As Laswell becomes increasingly involved in the areas of ambient music, it is interesting to note that "The End Of Words" from Seven Souls was included on Virgin Records' A Brief History Of Ambient, Vol. I, along with the work of Eno, Gong, William Orbit, and others. The new Caroline Records compilation entitled Excursions In Ambience -- The Second Orbit features a collaboration with The Orb, on a piece entitled "Mantra," that was primarily recorded in Madras, India, and which is featured on Material's Hallucination Engine. An edit of this same piece, under the name of "Praying Mantra," is also featured on Volume's Trance Europe Express compilation of ambient/trance music, along with pieces by The Orb, Aphex Twin, Orbital, and others. The complete, 17-minute Orb mix of "Praying Mantra," along with Laswell's dub remixes of the piece, was released on a commercial CD-single and 12" vinyl through Axiom/Island UK, appearing in import and promotion-only forms in the US.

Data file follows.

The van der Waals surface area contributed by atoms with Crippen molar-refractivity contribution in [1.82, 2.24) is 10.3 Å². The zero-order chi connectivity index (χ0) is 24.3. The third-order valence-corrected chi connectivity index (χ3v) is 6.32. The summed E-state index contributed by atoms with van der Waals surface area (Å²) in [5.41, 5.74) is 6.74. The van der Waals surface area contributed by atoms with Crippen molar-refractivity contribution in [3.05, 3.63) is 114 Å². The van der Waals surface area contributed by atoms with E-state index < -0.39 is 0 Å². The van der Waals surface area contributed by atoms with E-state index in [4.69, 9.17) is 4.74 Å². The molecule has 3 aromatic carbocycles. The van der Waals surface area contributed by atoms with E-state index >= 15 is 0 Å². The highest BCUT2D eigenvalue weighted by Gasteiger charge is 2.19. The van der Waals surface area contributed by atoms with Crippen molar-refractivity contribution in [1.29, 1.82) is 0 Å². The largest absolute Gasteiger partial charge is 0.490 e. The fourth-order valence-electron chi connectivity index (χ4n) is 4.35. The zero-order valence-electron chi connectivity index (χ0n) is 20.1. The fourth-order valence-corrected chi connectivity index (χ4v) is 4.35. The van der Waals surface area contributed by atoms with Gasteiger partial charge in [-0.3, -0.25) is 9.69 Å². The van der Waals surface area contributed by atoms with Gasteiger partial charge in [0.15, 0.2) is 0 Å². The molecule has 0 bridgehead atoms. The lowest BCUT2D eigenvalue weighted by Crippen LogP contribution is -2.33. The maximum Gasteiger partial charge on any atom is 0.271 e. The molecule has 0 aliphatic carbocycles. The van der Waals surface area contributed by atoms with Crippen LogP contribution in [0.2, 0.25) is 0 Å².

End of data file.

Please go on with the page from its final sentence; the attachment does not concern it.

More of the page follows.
New possibilities have been opened in the unrivaled combination of technical virtuosity, bizarre mutation of horror film and children's cartoon aesthetics, and mysterious persona that comprise guitarist Buckethead. First brought in for Praxis' anarchic and futurist Transmutation album on Axiom in 1992 -- a manifesto of possibilities featuring Bootsy Collins, Bernie Worrell, Limbomaniacs drummer Brain, and Afrika Baby Bam of the Jungle Brothers, incorporating cut-up production of everything from free jazz and noise music to funk and hardcore -- Buckethead has lent his virtuostic and ideosyncratic stylings to Zillatron, Sacrifist, Worrell's Pieces Of Woo, and other projects, culminating in his own project with Sony, with Giant Robot, which features Bootsy, drummers Jerome Brailey and Ted Parsons (of Prong), Iggy Pop, artist Julian Schnabel, and actor Bill Mosley (of the film Texas Chainsaw Massacre II) on vocals, among others.